Throughout the Food & Wine Festival this weekend Eater is welcoming bloggers, journalists and food world personalities to our lounge, The Eater Lounge, at MILK Studios. As the peeps pass through, we're going to chat them up and spit out the dialogue here in this business, From the Eater Lounge.
You just came up in a panel about chefs and whether or not it is important for a chef to be cooking in the kitchen: As I was saying [when I announced my new concept] that day, a lot of people are making a big deal about how a TV show and multiple restaurants takes you away from the stove. But just being a chef takes you away. People have to accept that as a chef, you can't run an efficient kitchen if your head's in the stove all day long. I am in my kitchens all the time, though.
How's the fest going? I hit the Burger Bash Friday and that party right afterwards, and then I took the band to the Spotted Pig.
Burger Bash. What did you think of Katie Lee Joel's burger? I can't comment. I didn't taste anything. I only got to try what we were making.
And the DailyCandy gig. How did they rope you into performing? It isn't your regular band, right? No. Becca, who does PR for me, sings for the band Milton, but she just had a baby. Pavia [Rosati, of DailyCandy] asked Becca to ask me. I said, if Milton backs me, I'll do it. We had about three rehearsals. I could have done something by myself, but it would have been much harder and I really wanted a tight band. I was scared shitless going in there, though.
You've never done a show like that? No, never. I've played a few times before people but one of those times was at a pub in Ireland. Never on a stage in front of an audience like that.
Tuesday Dinner launches next week. What's the status? I've been working on it for awhile and we have the menu sorted out. I plan on spending all Monday and Tuesday prepping it. We also added Wednesday just this week. A private party canceled at the last minute so we called up people on the waiting list.
A one time thing? Yes, just because of the cancellation.
But the menu's ready? We're close. The main items are all there.
And you're still planning on doing it the full year? I cleared the calendar for the year, every other Tuesday. I think every chef dreams of a little romantic place where you cook every night and you control everything, where you shop for everything and pick the wine list. That's what it was when I started.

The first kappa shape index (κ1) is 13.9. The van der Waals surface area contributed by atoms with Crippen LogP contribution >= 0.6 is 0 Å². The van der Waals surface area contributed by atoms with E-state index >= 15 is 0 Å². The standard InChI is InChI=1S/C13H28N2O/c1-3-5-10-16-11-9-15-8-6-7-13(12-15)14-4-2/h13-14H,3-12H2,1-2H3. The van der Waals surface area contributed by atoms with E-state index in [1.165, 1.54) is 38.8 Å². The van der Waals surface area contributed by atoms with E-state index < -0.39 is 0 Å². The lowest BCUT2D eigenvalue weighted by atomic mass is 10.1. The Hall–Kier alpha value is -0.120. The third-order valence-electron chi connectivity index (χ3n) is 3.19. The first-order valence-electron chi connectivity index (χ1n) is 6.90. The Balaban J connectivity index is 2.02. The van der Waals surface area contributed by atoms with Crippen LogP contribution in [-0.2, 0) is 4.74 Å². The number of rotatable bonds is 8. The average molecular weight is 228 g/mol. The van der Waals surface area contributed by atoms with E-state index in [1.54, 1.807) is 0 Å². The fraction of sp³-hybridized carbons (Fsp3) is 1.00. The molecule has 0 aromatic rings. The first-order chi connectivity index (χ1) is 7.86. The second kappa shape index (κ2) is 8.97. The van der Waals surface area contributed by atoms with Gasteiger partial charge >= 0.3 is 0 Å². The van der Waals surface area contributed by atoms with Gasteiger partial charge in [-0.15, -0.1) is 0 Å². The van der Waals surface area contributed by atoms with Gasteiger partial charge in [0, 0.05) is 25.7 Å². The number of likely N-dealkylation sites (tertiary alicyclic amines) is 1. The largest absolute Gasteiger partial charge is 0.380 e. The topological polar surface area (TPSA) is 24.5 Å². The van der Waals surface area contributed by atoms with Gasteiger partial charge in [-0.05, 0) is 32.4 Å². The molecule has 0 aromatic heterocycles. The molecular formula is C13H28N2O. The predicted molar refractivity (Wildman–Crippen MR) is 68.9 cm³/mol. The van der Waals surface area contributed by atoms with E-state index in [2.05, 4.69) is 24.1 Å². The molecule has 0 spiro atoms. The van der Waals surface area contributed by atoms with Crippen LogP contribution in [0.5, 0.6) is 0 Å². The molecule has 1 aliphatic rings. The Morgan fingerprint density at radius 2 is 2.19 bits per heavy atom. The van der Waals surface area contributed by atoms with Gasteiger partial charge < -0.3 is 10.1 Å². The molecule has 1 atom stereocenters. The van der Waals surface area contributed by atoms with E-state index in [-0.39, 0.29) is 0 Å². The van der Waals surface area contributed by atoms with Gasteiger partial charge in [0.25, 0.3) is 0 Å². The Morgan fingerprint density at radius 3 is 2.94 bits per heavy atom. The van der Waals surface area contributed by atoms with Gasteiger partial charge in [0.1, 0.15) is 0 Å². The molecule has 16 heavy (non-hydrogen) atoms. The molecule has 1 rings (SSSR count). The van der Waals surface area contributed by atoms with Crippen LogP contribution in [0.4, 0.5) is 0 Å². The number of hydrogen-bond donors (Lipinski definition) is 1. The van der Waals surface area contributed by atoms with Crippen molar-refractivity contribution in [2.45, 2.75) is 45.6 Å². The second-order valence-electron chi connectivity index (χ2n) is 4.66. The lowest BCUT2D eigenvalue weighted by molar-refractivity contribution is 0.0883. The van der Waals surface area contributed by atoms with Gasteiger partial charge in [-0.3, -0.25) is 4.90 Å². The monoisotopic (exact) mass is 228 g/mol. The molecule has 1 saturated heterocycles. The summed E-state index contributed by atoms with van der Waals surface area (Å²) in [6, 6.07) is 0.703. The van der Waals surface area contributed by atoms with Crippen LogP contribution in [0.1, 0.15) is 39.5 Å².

And what about the economy? Has the restaurant industry been feeling it yet? We had some cancellations recently and people are trying to work the price a little harder. We all anticipated a change, but it's been okay. It's not drastic, not doom and gloom. Sundays and Mondays are off, but the rest of the week we're okay.
Would you lower prices? The wrong thing to do is to cut quality. The wrong thing to do is cut corners. You can buy tuna for $4 a pound or $13 a pound, but you can tell there's a huge difference. That said, we're serving hangar steak now. It's still excellent meat, but it's more affordable. And Craft is well situated, because it's a la carte. You can split a first course. You can get one protein and a couple of sides. You can easily get out with $40 a person and still feel that you're having a fancy meal. And we still have regulars that are coming three or four times a week.
Sort of like what it is for a younger person on a budget. Order one pasta, one glass of wine. I'm 40, and even I can't handle all those courses—it's too much sometimes.
But your new project features a set eight course menu. Ha, yes. That's what the people want.
Favorite five restaurants in New York, places you'd be devastated if they closed: I live right here, so I usually go to Barbuto. It's a block and a half away. Spotted Pig because it's four blocks away. I like Terroir in the East Village. Dell'anima, again in the neighborhood. And Scarpetta. I have to go to 14th Street, which is kind of rough, but I've had a couple of amazing pastas there.
Photo: Tom Colicchio with his son, hanging in the blogger lounge